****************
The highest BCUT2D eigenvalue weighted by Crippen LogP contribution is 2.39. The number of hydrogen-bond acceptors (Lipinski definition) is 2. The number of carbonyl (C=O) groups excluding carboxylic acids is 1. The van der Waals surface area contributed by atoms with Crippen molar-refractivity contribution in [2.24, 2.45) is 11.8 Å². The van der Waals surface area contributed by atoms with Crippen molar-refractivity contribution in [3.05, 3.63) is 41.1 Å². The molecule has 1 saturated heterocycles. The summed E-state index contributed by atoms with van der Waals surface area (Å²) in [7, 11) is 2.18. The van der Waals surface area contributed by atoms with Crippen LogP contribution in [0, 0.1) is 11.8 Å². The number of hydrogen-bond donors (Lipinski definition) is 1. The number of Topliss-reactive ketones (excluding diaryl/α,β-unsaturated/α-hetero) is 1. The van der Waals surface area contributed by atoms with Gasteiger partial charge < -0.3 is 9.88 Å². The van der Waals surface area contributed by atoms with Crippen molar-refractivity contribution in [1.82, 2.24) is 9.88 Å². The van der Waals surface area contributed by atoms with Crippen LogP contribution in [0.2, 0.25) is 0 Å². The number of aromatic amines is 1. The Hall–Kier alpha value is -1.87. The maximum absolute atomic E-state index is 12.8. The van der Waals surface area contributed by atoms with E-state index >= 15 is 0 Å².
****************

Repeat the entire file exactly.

The highest BCUT2D eigenvalue weighted by Crippen LogP contribution is 2.39. The number of hydrogen-bond acceptors (Lipinski definition) is 2. The number of carbonyl (C=O) groups excluding carboxylic acids is 1. The van der Waals surface area contributed by atoms with Crippen molar-refractivity contribution in [2.24, 2.45) is 11.8 Å². The van der Waals surface area contributed by atoms with Crippen molar-refractivity contribution in [3.05, 3.63) is 41.1 Å². The molecule has 1 saturated heterocycles. The summed E-state index contributed by atoms with van der Waals surface area (Å²) in [7, 11) is 2.18. The van der Waals surface area contributed by atoms with Crippen LogP contribution in [0, 0.1) is 11.8 Å². The number of hydrogen-bond donors (Lipinski definition) is 1. The number of Topliss-reactive ketones (excluding diaryl/α,β-unsaturated/α-hetero) is 1. The van der Waals surface area contributed by atoms with Gasteiger partial charge < -0.3 is 9.88 Å². The van der Waals surface area contributed by atoms with Crippen molar-refractivity contribution in [1.82, 2.24) is 9.88 Å². The van der Waals surface area contributed by atoms with Crippen LogP contribution in [0.2, 0.25) is 0 Å². The number of aromatic amines is 1. The Hall–Kier alpha value is -1.87. The maximum absolute atomic E-state index is 12.8. The van der Waals surface area contributed by atoms with E-state index >= 15 is 0 Å².